BUFFALO, N.Y. — The oceans are a vast and mysterious environment. Though they cover 70% of the planet, man has only explored about 5% of that.
Angela Martinez Quintana, who received her Ph.D. at UB, has been studying ocean habitats in depth. Her research focuses on coral reefs, their impact on the environment, and their restoration.
"Especially I work with baby corals. And I am interested in understanding which environmental conditions on the reef they like to actually grow and survive on the reef."
She has logged countless hours observing reefs in the Caribbean, and she takes that research from the sea to the lab through the use of 3D digital modeling.
"Now I can go to the reef and dive for maybe one or two hours, and get pictures of one area of the reef, and then I can come to my lab, and work on my computer in those pictures to create a 3D model and that allows me to study the structure in different layers."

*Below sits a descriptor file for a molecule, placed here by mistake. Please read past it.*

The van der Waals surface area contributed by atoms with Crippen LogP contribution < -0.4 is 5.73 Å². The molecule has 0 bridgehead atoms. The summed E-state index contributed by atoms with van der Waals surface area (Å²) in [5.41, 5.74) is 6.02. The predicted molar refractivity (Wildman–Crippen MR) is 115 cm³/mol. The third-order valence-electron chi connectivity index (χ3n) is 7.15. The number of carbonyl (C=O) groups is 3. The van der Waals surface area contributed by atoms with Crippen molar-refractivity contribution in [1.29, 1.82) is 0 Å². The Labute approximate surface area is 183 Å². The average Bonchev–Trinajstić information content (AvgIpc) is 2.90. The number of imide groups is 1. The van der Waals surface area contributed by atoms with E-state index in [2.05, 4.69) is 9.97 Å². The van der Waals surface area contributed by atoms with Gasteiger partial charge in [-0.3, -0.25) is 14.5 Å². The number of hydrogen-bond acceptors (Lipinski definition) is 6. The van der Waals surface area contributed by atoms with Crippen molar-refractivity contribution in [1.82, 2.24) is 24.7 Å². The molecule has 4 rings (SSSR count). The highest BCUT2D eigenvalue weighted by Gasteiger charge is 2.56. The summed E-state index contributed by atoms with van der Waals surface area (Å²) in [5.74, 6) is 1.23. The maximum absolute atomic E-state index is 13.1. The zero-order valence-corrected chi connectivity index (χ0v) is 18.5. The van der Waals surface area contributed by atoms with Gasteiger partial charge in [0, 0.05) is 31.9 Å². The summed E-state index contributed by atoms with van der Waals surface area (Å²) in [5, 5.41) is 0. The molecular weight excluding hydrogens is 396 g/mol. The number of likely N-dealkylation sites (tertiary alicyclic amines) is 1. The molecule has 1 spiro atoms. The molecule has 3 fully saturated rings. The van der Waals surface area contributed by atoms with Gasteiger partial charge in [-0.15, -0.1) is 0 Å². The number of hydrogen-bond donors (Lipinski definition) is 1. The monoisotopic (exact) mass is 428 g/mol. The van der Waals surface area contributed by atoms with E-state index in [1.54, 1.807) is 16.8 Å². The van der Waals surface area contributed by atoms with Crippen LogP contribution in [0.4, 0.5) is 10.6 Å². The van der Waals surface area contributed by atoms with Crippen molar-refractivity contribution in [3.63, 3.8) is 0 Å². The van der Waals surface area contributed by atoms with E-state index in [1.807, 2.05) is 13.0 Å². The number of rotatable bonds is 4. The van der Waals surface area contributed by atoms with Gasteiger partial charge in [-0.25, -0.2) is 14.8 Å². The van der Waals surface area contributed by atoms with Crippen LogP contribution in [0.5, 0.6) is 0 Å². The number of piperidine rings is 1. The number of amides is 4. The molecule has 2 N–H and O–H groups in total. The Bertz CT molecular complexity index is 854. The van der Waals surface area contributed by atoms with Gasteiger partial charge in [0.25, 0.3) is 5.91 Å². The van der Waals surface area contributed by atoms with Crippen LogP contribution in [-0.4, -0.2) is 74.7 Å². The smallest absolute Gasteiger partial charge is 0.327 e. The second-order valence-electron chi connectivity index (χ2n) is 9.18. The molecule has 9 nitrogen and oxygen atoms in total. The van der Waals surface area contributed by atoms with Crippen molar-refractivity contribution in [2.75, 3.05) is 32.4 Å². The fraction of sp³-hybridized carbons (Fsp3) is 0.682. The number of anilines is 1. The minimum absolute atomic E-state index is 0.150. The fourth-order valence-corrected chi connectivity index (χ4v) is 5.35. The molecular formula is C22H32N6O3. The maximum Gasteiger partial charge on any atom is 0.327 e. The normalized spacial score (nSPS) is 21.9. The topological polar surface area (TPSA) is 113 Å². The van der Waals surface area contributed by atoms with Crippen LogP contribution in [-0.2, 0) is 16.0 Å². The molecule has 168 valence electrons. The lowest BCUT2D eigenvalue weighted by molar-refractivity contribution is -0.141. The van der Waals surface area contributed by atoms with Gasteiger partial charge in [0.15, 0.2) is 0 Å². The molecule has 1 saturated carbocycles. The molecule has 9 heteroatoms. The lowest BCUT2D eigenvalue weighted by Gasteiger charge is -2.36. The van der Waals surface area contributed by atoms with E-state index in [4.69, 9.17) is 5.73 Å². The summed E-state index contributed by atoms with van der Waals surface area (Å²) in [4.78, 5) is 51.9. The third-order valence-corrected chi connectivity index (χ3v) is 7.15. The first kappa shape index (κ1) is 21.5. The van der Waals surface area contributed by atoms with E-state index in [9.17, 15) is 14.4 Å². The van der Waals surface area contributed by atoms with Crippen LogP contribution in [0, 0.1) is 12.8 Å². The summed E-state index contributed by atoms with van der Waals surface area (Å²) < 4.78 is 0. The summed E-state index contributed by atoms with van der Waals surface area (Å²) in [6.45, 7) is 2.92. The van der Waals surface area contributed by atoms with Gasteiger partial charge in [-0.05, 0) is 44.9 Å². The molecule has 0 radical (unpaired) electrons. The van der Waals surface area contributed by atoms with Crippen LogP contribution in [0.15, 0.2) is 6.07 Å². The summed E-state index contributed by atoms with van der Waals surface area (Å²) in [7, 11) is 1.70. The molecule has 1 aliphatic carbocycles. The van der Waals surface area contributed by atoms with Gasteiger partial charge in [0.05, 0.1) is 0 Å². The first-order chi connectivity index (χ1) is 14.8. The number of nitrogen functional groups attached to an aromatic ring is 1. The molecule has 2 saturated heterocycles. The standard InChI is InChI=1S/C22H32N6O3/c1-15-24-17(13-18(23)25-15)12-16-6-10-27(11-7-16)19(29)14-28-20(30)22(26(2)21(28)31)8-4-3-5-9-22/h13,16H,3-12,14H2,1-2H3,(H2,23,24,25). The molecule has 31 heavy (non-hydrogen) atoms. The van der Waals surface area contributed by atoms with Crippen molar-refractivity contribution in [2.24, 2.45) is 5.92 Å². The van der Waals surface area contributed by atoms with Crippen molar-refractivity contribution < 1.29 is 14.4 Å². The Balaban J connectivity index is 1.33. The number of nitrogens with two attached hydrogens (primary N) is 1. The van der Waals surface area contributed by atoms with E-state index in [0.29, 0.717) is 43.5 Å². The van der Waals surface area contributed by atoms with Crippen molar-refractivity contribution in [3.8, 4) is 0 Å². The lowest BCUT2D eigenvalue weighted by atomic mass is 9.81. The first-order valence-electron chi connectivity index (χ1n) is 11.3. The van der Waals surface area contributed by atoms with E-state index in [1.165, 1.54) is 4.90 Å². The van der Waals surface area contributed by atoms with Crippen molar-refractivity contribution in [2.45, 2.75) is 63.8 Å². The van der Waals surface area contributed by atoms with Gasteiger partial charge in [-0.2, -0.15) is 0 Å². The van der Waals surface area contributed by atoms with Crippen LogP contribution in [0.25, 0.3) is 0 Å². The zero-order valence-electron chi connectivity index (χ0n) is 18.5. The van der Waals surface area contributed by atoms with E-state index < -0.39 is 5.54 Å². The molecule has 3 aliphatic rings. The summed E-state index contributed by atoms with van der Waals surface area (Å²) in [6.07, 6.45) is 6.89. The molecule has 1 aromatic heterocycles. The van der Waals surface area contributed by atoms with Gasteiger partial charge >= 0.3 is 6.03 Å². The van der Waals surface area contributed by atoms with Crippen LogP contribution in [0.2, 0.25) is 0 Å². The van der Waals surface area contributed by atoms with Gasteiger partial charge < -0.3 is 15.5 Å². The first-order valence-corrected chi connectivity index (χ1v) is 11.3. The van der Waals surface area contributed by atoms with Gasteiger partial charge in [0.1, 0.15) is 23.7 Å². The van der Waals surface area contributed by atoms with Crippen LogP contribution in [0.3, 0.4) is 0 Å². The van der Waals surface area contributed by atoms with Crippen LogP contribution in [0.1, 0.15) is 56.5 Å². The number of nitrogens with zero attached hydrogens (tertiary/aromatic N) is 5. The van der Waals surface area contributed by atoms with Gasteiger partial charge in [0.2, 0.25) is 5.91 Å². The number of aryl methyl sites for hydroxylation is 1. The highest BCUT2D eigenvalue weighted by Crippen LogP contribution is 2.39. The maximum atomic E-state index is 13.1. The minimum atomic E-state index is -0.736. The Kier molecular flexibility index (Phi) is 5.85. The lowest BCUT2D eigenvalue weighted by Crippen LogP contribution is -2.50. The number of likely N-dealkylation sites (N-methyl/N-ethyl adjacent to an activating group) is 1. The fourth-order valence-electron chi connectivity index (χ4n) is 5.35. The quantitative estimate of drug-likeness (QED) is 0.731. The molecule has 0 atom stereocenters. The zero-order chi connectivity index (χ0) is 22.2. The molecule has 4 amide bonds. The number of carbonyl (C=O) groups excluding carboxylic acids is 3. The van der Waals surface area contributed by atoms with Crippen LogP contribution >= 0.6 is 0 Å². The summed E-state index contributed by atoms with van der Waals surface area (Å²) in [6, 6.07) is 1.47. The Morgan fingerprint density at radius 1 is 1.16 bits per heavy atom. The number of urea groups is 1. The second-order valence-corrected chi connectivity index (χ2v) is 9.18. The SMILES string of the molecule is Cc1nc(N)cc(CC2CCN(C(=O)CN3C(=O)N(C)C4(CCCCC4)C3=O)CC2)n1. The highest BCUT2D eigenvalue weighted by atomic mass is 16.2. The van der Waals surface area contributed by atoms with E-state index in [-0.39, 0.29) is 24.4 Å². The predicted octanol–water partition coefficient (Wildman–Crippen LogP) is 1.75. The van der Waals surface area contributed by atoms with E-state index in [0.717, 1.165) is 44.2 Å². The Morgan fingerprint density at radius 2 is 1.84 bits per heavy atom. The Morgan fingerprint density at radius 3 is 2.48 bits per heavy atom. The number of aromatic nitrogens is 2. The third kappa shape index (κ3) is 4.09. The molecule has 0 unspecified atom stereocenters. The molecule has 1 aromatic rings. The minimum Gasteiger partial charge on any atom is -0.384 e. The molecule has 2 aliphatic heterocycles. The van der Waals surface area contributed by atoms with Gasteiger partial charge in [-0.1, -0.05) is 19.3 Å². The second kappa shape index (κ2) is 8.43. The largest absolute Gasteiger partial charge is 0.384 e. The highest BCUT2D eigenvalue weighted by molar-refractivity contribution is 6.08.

Coral may look like a plant, but it's classified as an animal, related to jellyfish and anemones. Reefs are made up of communities of coral, and though they occupy less than 1% of the ocean, their importance is vast as the sea itself. They support 25% of all marine life and also help to combat climate change.
"They are also able to collect CO2 from the atmosphere like the trees. So they are actually able to regulate temperature too. So if we lose them, we actually lose them, we lose a carbon sink spot, that is also going to have an effect on global warming," Quintana explains.
Coral can live for thousands of years, but their populations are in serious decline, threatened in part by human influence. Research like this will help ensure their future.
"We want to actually maintain a resource that is actually providing us resources to survive," says Quintana. "So in the end, we live on this planet, and if we destroy the resources, that we live from, that's going to affect directly us."